I am following the book German for Reading: A Programmed Approach and on page 207 point 39 there is an example sentence:

... und mit Unbefangenheit die Zügel der Regierung in die Hand nahmen ...

which translates to

... and took the reins of the government into their hands with ease ...

and actually the author specifically says that Unbefangenheit = ease.

However, when looking upon a dictionary, I can only find meanings like impartiality, objectiveness, unbiased, etc. There are nothing relevent to ease. In fact, I even found a paper saying that

"Unbefangenheit" is the German translation of the Japanese term mushi ... (which) is an expression of "non-ego"... The German translation ... (means) "dissolution of bias/prejudice/interest", it indicates something like "free of ego", "impartiality" or "absence of subjectivity".

Thus my question is, how is "Unbefangenheit" related to "ease"? Is it some ancient deprecated usage?

  • 1
    I do not know Japanese, but I doubt that "Unbefangenheit" is the unique German translation of the Japanese "mushi". According to the linked paper "mushi" seems to a complex concept. But of course "Unbefangenheit" may be a facet of "mushi".
    – Paul Frost
    Nov 30, 2022 at 11:09

4 Answers 4


The underlying concept of Unbefangenheit, so to say, is something like "uninfluenced by prior experiences and judgements". This state can have two concrete, but different instantiations:

  • The one you looked up in a dictionary and can be translated as "impartial, objective, unbiased". In this usage, it is applied, for example, to judges.
  • A rarer usage you have found: "with a fresh mind; not sticking to tradition or old rules". A typical phrase would be unbefangen an eine Sache herangehen.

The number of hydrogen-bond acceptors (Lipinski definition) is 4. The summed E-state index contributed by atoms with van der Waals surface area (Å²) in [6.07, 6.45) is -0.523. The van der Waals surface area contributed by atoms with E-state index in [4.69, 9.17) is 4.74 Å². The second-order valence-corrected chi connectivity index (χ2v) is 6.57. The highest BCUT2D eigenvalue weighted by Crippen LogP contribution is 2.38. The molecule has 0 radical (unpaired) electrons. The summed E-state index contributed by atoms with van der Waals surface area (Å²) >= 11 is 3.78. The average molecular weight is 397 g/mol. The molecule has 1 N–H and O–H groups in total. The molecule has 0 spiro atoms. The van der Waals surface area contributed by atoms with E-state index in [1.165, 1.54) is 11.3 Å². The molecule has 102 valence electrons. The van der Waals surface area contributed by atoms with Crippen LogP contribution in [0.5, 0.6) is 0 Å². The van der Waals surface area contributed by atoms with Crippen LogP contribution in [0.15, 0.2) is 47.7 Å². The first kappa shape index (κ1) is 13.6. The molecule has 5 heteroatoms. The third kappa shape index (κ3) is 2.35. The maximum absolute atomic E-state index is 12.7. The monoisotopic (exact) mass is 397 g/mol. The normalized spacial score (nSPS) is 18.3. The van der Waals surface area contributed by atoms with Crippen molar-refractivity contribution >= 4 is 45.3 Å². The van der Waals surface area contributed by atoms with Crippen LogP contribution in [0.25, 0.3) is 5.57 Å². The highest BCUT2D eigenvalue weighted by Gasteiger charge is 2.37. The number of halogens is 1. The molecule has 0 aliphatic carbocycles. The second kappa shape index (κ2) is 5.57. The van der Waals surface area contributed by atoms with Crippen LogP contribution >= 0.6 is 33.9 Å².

Now, the translation as "ease" is not really literal, but fitting in this context, as it well represents the intended "taking a fresh start at leading the government".

  • Thanks! Now I understand!
    – HanXu
    Dec 1, 2022 at 9:28

Nothing "ancient deprecated". I interpret this as side meaning from the context.

see https://www.dwds.de/wb/Unbefangenheit

So it stems from "fangen" aka trapped. Trapped in the context of a government can mean that I am carrying around all the entanglements of the past.
"Unbefangen", the opposite, I start fresh, new, don't have to pay attention to the past so much, and therefore be at ease.

  • Understood. Thank you!
    – HanXu
    Dec 1, 2022 at 9:28

Unbefangenheit just means, that one is not under influence of something, but this something is implicit and hidden in the context provided. If the context suggests something to mean anything, which is simply an extreme case, ease can be a viable translation, but in most cases a more restricted meaning applies.


The adjective befangen means biased and unbefangen is unbiased. So die Unbefangenheit is the state of not being biased.

In your example sentence however, it is meant as an euphemism. The relevant phrase everyone knows of is

mit der Unbefangenheit eines Kindes — „unbiased as a child“ — knowing nothing

And that's why the translator had chosen ease as in die Leichtigkeit, der Leichtsinn — improvidence, foolishness.

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